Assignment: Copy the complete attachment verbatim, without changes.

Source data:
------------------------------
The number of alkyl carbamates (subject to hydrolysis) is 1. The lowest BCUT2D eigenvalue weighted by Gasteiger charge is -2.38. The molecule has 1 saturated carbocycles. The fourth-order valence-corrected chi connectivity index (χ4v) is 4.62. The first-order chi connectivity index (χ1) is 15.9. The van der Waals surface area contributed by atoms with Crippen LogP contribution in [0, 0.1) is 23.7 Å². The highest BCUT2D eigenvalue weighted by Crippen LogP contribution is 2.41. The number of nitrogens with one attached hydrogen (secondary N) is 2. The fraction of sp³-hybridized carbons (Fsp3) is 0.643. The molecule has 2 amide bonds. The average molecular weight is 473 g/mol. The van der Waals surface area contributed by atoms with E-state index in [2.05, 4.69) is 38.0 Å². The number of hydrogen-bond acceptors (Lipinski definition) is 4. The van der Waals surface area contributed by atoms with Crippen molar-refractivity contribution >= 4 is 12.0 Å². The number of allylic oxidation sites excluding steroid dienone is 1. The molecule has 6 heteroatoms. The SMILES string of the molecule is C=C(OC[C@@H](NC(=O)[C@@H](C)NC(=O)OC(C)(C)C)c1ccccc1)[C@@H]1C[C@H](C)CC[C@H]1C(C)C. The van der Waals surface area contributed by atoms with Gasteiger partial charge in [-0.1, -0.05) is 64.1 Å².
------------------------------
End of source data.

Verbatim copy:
The number of alkyl carbamates (subject to hydrolysis) is 1. The lowest BCUT2D eigenvalue weighted by Gasteiger charge is -2.38. The molecule has 1 saturated carbocycles. The fourth-order valence-corrected chi connectivity index (χ4v) is 4.62. The first-order chi connectivity index (χ1) is 15.9. The van der Waals surface area contributed by atoms with Crippen LogP contribution in [0, 0.1) is 23.7 Å². The highest BCUT2D eigenvalue weighted by Crippen LogP contribution is 2.41. The number of nitrogens with one attached hydrogen (secondary N) is 2. The fraction of sp³-hybridized carbons (Fsp3) is 0.643. The molecule has 2 amide bonds. The average molecular weight is 473 g/mol. The van der Waals surface area contributed by atoms with E-state index in [2.05, 4.69) is 38.0 Å². The number of hydrogen-bond acceptors (Lipinski definition) is 4. The van der Waals surface area contributed by atoms with Crippen molar-refractivity contribution >= 4 is 12.0 Å². The number of allylic oxidation sites excluding steroid dienone is 1. The molecule has 6 heteroatoms. The SMILES string of the molecule is C=C(OC[C@@H](NC(=O)[C@@H](C)NC(=O)OC(C)(C)C)c1ccccc1)[C@@H]1C[C@H](C)CC[C@H]1C(C)C. The van der Waals surface area contributed by atoms with Gasteiger partial charge in [-0.1, -0.05) is 64.1 Å².